Theo was a mountain of a dog. The vet decided he was half Great Pyrenees and half Chow. When Jack first adopted him he was a very dangerous dog and bit any one who approached, especially if they wanted a hug.
But Theo lived a long time, especially for such a big guy, and slowed down over the years. The last person he bit was a roofer who didn’t stop when Theo barked (he only gave one warning, if you stopped… he stopped. If you tried to move past him…….). I got home after work around six and the roofer was still on the roof waiting. He wouldn’t come down until I put Theo in the house. Fortunately, the roofer had on two pairs of jeans and Theo had very few teeth left.
Like most people, I waited too long to take Theo to the vet to have him put to sleep. The last year of his life (he was 13 years old and 125 pounds) he didn’t move much, smelled bad, every thing hurt and he didn’t even enjoy chasing cars as they left the drive way.
On a Saturday morning I decided it was time. He was so old he couldn’t get in the back of the truck anymore, so we built a ramp and pushed him up. Once in place he was so happy because rides were always his favorite. As usual when we drove through town people smiled and pointed at Theo because he looked magnificent, massive and regal as though holding court. He loved the adoration of the people.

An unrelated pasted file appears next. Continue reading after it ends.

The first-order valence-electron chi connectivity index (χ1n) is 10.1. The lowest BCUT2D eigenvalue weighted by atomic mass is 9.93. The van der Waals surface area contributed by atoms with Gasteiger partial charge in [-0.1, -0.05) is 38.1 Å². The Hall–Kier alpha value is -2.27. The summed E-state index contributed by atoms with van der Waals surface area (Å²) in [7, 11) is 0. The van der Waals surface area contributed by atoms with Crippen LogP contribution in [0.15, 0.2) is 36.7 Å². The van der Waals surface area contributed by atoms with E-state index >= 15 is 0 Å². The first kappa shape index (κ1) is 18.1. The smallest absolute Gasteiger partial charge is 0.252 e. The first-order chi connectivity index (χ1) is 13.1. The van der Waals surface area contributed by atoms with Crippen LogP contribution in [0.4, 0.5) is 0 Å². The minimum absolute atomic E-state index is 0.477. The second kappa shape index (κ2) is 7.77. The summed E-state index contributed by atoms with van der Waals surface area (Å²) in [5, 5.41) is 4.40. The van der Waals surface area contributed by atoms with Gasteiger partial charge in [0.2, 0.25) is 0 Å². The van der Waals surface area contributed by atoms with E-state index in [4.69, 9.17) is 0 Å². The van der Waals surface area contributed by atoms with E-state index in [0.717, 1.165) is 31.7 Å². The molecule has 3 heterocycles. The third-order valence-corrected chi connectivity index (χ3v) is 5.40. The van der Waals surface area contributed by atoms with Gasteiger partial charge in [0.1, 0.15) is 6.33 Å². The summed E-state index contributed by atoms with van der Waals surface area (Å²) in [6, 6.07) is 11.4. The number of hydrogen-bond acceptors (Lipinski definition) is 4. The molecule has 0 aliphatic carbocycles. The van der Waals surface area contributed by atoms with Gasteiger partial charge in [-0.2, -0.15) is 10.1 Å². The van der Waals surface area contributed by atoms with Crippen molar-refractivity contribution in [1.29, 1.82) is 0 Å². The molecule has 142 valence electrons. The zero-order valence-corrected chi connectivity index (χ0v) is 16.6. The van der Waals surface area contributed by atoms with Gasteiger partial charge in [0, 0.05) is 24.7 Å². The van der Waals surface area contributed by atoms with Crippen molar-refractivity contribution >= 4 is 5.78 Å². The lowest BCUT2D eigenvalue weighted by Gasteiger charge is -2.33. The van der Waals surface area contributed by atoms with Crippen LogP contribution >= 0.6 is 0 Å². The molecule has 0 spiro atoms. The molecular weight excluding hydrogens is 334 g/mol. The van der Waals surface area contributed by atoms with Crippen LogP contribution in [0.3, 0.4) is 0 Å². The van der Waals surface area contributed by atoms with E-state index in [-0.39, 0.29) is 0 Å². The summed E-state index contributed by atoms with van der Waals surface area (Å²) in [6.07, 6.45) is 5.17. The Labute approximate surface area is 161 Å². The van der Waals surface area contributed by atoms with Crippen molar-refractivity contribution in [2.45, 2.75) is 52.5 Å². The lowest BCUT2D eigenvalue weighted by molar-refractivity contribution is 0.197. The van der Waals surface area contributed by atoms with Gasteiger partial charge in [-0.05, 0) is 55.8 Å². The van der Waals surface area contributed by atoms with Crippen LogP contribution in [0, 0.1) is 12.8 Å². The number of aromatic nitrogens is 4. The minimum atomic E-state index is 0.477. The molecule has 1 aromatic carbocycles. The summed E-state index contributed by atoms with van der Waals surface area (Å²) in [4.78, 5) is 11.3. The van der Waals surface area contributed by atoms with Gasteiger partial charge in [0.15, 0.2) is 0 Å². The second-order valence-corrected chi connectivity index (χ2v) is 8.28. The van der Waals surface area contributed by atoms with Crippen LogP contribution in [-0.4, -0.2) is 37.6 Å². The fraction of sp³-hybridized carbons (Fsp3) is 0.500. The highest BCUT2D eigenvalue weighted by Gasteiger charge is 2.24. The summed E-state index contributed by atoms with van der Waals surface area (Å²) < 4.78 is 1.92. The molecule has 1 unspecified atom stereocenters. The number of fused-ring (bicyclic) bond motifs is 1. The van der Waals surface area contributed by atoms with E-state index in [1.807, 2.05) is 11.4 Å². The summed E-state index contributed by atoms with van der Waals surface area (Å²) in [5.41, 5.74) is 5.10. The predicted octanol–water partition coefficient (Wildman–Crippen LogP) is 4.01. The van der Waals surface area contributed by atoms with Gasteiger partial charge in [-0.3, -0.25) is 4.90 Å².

I cried the entire ten miles, but Theo was in a great mood. After parking the truck at the vets office, I started to grab our make shift ramp but Theo did something he hadn’t done in five years. He bolted over the back of the tail gait, his enormous body was completely airborne! Then he trotted to me so I could pick up his leash.
Theo pawed the door twice anxious to go inside. He generally didn’t like going to the vet’s office but today he was ready to roll. I was told by the nurse we would have to wait a few minutes so we walked outside. I was sniveling, wiping my face on my sleeve and telling my dog how much I loved him. But Theo was unimpressed by my misery.
There was a little creek next to the parking lot and for the first time in ten years Theo wanted to play in the water, like a stupid puppy. We had taken this dog to the lake and to creeks countless times over the years and he HATED getting wet. He would do anything to avoid even getting his saucer sized paws damp. But today was different. My tears had stopped because of Theo’s shocking behavior. He was giddy with joy. He smacked at the water then started biting the bubbles he created.
“We’re ready for you, Ms. Hampo,” the nurse called and Theo literally charged the building, nearly dislocating my arm. He bulldozed past the nurse and went straight into the examining room. I started crying again as I knelt down I held his huge red head in my hands, looked him in the eye and knew he knew exactly where he was going and this was Theo’s best day ever.
(As always I love love love your comments and if you like Hampoland and know an agent or publisher…..)